As the expert explains
That the human remains they have found
Are the bones of a saint,
Which I think is just quaint–
You can’t prove that they ain’t, they expound.
In a similar search
Through the yard of a church
Come some bones that may smirch someone’s name
Searchers saw, with a start
There’s a stake through his heart!
That’s a posthumous part of his shame
So anyway… Big News in Bulgarian bones this week, both stories featuring the lovely town of Sozopol, an ancient and beautiful place surrounded by the tackiest tourist traps imaginable.
The one that has hit the headlines is the recent non-refutation of John the Baptist’s bones–that is, carbon dating (which suddenly biblical archaeologists find useful) and DNA analysis fail to show that the bones are not those of JtB.
The relics found in a small marble sarcophagus two years ago on a Bulgarian island called Sveti Ivan, which translates as Saint John, also included a human tooth, part of a skull and three animal bones.
A research team from Oxford University dated the right-handed knuckle bone to the first century AD, when John is believed to have lived until his beheading ordered by king Herod, the university said in a statement.
And scientists from the University of Copenhagen analysed the DNA of the bones, finding they came from a single individual, probably a man, from a family in the modern-day Middle East, where John would have lived.
So it’s consistent with the story. As are many other JtB claims, I would imagine. That’s the thing about relics: they are miraculous.
Many sites around the world claim to hold relics of the saint, including the Grand Mosque in Damascus which says it has his head.
The right hand with which the prophet allegedly baptised Jesus in the River Jordan is also claimed to be held by several entities, including a Serbian Orthodox monastery in Montenegro.
And now, these relics are being shown in Sozopol, at a museum I have visited and have fond memories of. I hope it helps their budget.
But for my money, the big draw is going to be the skeleton, unearthed in Sozopol but being exhibited in Sofia, of a vampire! Well, ok, not a vampire, but someone who would very probably turned into one, had they not, as a precaution, pulled out his teeth and driven an iron stake through his heart. After death.
The ancient skeleton of a man, pinned down in his grave in order not to turn into a vampire, piqued interest in Bulgaria this week, where vampire tales and rites still keep their bite even nowadays.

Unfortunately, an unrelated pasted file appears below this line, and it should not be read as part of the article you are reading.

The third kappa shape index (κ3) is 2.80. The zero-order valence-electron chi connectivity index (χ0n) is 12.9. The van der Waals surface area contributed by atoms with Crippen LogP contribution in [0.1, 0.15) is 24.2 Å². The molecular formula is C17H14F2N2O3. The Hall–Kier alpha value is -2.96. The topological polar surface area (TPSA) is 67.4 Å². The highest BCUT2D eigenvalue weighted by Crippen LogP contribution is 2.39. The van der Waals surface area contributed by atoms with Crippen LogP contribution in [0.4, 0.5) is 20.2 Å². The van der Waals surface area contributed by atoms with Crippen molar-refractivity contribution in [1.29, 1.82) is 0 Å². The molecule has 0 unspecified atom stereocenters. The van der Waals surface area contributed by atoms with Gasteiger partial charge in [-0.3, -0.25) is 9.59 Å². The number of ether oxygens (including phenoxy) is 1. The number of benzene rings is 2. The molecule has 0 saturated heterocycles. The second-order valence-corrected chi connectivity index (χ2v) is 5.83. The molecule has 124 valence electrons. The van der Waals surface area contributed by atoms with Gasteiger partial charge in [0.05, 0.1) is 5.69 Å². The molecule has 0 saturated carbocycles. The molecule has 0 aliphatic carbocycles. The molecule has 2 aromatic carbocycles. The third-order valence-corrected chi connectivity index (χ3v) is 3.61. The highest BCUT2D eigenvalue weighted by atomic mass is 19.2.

The 700-year-old skeleton — unearthed in the necropolis of a church in the Black Sea town of Sozopol earlier in June — was stabbed in the chest with an iron rod and had his teeth pulled before being put to rest.
Anti-vampirism rituals were behind the find, archaeologists said, making this potential vampire and another one found at his side an instant media hit.
“These were most probably intellectuals who outgrew the moral ideas of their 14th century (…) They were feared and buried outside town walls,” their discoverer, archaeologist Dimitar Nedev, told AFP.
A separate story claims the skeleton was identified as that of a pirate, the mayor of the town. The details are worth reading.
Apparently, this sort of treatment was actually not that uncommon, a sort of precautionary treatment just in case the dearly departed are going to come after you. From the first story, again:
The Sozopol “vampire” was pierced through the chest with a ploughshare, while another centuries-old skeleton found in the central city of Veliko Tarnovo was tied to the ground with four iron clamps and burning embers were placed on top of his grave.
Six more potential “vampires” from the 4th-5th century unearthed near the village of Debelt, near Sozopol in eastern Bulgaria, in 2004 were buried exceptionally deep and nailed down by the skulls, arms and legs, their finder, archaeologist Petar Balabanov, said.
Remnants of these pagan anti-vampirism rituals can be found even nowadays in some village funeral rites in Bulgaria.
“After the death of my husband four years ago, my sister did this anti-vampirism thing at the grave — prodding the soil with a spindle and chanting something so that the spirit does not turn into a vampire,” said retired teacher Zara Dimitrova from the northwestern village of Novo Selo.
“I remember we also had to keep mum on the way home to prevent him from following us,” she added.
“My aunt tied the legs of her dead husband by the shoe-laces when they put him in the coffin so that he cannot rise as a vampire,” Valia Ivanova, a Sofia interpreter, also recalled.